04 October 2017

On Reading the Narnia Series

During the 1970's my family reunited for a few years.  My father returned from the USA bringing along his wife.  My older brother and I were sent from Jamnagar to join him.

It was not wholly pleasant for me to be uprooted from my comfortable existence in Jamnagar among my dear cousins, school and friends.  What made me thaw was the books I got to read in Bangalore.

My stepmother had brought along some books dear to her from the USA. I cannot claim to remember them all, as I was just eleven years old then. There was Lord of the Rings by J.R.R. Tolkien, The Chronicles of Narnia, Beowulf, and a dog eared anthology of poetry. 

Out of these I fell in love, like Bella Swann, unconditionally and irrevocably in love with the Narnia series and Lord of the Rings.

The Narnia books, I remember, were laid out in our dining room cupboard, in chronological order, The Magician's Nephew, The Lion the Witch and the Wardrobe, The Horse and his Boy, Prince Caspian, The Voyage of the Dawn Treader, The Silver Chair, The Last Battle. Hence, I read about the wonderful land of Narnia where flora and fauna were respected and spoke. Humans were rare and mostly imported by the will of  Aslan, their real king.

I must have read and re-read these books time and time again. They opened up a magical world to be me where I could wander for hours together.

When the movie based on The Lion the Witch and the Wardrobe was released in 2005, I heard about it but was not able to see it on screen. I saw it in parts when it appeared on television. Seeing the movie in bits and pieces was not the best introduction to it, and I was a little underwhelmed.  I did not get the high I had experienced while reading the book all those years ago.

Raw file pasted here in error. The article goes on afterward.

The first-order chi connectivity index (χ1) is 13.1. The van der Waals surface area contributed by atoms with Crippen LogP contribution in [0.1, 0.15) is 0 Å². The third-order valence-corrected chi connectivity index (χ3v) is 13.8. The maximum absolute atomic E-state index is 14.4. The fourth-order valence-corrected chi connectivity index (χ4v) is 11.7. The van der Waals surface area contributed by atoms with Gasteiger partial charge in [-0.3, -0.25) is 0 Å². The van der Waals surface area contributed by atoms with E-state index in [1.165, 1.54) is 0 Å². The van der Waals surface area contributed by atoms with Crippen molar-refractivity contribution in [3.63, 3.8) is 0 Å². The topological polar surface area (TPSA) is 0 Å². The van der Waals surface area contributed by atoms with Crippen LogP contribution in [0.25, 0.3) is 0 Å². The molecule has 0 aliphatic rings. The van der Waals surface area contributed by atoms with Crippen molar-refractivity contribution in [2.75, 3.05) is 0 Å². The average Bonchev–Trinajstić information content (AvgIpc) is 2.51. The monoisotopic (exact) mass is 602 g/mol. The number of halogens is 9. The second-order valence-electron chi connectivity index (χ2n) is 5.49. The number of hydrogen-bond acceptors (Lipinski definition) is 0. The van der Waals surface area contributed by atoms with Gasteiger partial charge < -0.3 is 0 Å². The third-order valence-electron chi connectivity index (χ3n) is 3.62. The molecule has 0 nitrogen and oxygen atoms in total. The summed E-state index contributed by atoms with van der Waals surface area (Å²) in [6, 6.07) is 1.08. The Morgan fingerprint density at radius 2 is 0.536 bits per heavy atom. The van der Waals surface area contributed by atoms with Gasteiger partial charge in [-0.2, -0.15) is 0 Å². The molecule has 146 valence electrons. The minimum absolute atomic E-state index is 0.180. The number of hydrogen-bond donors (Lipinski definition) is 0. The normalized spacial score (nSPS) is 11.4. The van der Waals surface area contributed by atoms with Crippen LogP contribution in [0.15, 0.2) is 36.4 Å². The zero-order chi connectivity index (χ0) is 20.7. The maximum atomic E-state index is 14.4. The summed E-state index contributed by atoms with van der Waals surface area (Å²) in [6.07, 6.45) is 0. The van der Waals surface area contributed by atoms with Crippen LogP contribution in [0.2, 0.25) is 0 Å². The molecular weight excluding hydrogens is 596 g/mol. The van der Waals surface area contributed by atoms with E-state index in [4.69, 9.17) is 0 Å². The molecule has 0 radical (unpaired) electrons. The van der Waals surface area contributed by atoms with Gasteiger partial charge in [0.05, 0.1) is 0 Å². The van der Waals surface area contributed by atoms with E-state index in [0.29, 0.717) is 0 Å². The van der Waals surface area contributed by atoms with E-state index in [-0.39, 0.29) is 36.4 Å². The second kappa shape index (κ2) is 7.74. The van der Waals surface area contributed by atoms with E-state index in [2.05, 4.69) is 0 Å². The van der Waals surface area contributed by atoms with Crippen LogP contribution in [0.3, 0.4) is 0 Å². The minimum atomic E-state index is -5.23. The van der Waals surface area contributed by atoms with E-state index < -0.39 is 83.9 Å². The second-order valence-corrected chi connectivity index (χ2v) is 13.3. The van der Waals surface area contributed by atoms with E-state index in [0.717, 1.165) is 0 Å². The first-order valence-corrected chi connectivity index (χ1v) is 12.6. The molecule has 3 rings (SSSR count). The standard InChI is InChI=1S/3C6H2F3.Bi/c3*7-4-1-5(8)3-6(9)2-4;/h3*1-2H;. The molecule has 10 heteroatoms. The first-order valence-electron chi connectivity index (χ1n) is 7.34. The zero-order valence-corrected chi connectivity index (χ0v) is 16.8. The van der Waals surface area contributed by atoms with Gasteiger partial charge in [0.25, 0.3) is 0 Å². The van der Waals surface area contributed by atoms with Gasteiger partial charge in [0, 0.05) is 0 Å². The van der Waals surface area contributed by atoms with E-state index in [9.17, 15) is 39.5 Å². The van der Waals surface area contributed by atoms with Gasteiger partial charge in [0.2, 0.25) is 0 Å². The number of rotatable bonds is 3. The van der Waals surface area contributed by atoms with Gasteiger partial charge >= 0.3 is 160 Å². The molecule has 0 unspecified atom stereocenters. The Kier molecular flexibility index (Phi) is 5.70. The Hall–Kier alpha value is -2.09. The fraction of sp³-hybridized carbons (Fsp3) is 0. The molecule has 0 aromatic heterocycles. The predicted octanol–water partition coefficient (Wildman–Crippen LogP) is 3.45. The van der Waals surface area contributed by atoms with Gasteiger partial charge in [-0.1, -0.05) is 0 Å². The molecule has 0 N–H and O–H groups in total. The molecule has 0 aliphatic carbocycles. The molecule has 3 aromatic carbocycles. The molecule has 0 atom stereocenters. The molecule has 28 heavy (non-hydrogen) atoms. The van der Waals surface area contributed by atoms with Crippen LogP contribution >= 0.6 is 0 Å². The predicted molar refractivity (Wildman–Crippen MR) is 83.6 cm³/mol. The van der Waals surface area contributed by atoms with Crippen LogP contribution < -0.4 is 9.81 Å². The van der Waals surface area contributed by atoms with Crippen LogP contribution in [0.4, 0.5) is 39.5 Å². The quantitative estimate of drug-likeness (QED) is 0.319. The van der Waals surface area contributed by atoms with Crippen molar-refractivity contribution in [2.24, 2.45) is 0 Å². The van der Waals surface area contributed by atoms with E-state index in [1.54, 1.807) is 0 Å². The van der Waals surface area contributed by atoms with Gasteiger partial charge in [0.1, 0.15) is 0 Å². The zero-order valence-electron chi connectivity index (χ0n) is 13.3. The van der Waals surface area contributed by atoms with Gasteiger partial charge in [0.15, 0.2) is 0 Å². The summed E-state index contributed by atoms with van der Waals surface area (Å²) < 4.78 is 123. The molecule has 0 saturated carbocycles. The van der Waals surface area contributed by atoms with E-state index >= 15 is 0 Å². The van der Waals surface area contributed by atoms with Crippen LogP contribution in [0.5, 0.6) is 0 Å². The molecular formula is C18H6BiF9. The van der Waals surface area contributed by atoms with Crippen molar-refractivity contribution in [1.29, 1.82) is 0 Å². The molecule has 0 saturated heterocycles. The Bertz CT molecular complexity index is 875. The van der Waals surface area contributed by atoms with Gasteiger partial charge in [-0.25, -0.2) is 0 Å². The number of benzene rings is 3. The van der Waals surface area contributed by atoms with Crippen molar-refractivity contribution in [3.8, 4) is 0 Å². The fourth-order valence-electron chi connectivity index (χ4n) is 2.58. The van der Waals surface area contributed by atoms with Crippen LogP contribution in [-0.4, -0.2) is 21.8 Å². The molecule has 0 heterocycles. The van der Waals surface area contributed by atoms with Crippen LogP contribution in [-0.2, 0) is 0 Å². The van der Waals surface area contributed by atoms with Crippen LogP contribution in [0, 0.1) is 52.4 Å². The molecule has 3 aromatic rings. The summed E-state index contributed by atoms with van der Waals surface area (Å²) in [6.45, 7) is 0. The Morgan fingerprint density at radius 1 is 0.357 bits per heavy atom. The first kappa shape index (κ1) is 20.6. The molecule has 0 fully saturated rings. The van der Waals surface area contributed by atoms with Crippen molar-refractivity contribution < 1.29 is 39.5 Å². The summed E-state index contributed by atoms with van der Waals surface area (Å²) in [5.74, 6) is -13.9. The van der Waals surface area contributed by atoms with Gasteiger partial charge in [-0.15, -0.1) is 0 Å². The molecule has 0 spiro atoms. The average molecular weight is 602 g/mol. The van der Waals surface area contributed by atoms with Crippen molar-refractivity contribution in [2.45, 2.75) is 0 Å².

Three years later, I watched Prince Caspian in the theater and was suitably impressed. However, I did not recall the story as it was in the book much.  So I embarked upon reading the books once again. This time there were no neatly lined books in the dining room cupboard for me. Nearly forty years had passed, and times had changed.  I found ebooks of the series and read them once again. 

Nothing can replicate the joy of coming across a wonderful book that you want to read and re-read again.

The books are full of platitudes and homilies for children who must resist temptation and not fall prey to any of the seven deadly sins.  Aslan is said to be Jesus, or his father. Narnia is perhaps a sort of utopia. It has been criticized for this.

I did not heed the moral angle overmuch when I read it. All those years ago, when I read the books, I was captivated only by the world of Narnia where animals talked, trees had life and all was beautiful. It was where the Pevensie children were at their happiest and so was I.

Today I will curl up in my sofa and read The Magician's Nephew once again, admittedly the book I like best in the series. I will discover the beautiful yellow and green rings in Uncle Andrew's laboratory once again and vanish into worlds beyond our ken.



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